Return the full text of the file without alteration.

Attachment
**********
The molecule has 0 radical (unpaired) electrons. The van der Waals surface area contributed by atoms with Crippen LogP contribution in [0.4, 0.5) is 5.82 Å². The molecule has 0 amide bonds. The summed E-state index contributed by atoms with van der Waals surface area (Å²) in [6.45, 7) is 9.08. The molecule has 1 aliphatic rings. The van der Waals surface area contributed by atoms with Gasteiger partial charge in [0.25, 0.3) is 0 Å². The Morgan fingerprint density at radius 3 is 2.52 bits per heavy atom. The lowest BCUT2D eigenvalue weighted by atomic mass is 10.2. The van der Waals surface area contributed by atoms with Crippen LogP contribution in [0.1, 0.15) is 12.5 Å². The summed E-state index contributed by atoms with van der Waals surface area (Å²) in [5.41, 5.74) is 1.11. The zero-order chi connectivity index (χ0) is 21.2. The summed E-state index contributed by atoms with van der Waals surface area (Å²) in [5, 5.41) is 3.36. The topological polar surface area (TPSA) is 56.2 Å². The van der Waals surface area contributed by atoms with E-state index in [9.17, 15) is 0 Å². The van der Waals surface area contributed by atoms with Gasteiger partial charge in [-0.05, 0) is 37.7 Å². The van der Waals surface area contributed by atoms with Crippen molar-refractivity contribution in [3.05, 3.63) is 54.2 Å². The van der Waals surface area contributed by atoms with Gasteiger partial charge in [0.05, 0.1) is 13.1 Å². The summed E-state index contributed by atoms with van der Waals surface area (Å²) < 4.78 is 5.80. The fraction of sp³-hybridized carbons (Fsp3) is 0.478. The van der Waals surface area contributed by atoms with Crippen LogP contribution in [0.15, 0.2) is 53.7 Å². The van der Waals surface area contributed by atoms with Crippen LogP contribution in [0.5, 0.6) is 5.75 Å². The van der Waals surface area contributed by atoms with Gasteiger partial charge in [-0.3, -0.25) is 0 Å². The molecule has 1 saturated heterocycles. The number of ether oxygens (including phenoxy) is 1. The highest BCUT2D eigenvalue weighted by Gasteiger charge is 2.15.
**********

The molecule has 0 radical (unpaired) electrons. The van der Waals surface area contributed by atoms with Crippen LogP contribution in [0.4, 0.5) is 5.82 Å². The molecule has 0 amide bonds. The summed E-state index contributed by atoms with van der Waals surface area (Å²) in [6.45, 7) is 9.08. The molecule has 1 aliphatic rings. The van der Waals surface area contributed by atoms with Gasteiger partial charge in [0.25, 0.3) is 0 Å². The Morgan fingerprint density at radius 3 is 2.52 bits per heavy atom. The lowest BCUT2D eigenvalue weighted by atomic mass is 10.2. The van der Waals surface area contributed by atoms with Crippen LogP contribution in [0.1, 0.15) is 12.5 Å². The summed E-state index contributed by atoms with van der Waals surface area (Å²) in [5.41, 5.74) is 1.11. The zero-order chi connectivity index (χ0) is 21.2. The summed E-state index contributed by atoms with van der Waals surface area (Å²) in [5, 5.41) is 3.36. The topological polar surface area (TPSA) is 56.2 Å². The van der Waals surface area contributed by atoms with E-state index in [9.17, 15) is 0 Å². The van der Waals surface area contributed by atoms with Gasteiger partial charge in [-0.05, 0) is 37.7 Å². The van der Waals surface area contributed by atoms with Crippen molar-refractivity contribution in [3.05, 3.63) is 54.2 Å². The van der Waals surface area contributed by atoms with Gasteiger partial charge in [0.05, 0.1) is 13.1 Å². The summed E-state index contributed by atoms with van der Waals surface area (Å²) < 4.78 is 5.80. The fraction of sp³-hybridized carbons (Fsp3) is 0.478. The van der Waals surface area contributed by atoms with Crippen LogP contribution in [0.15, 0.2) is 53.7 Å². The van der Waals surface area contributed by atoms with Crippen LogP contribution in [0.5, 0.6) is 5.75 Å². The van der Waals surface area contributed by atoms with Gasteiger partial charge in [-0.3, -0.25) is 0 Å². The molecule has 1 saturated heterocycles. The number of ether oxygens (including phenoxy) is 1. The highest BCUT2D eigenvalue weighted by Gasteiger charge is 2.15.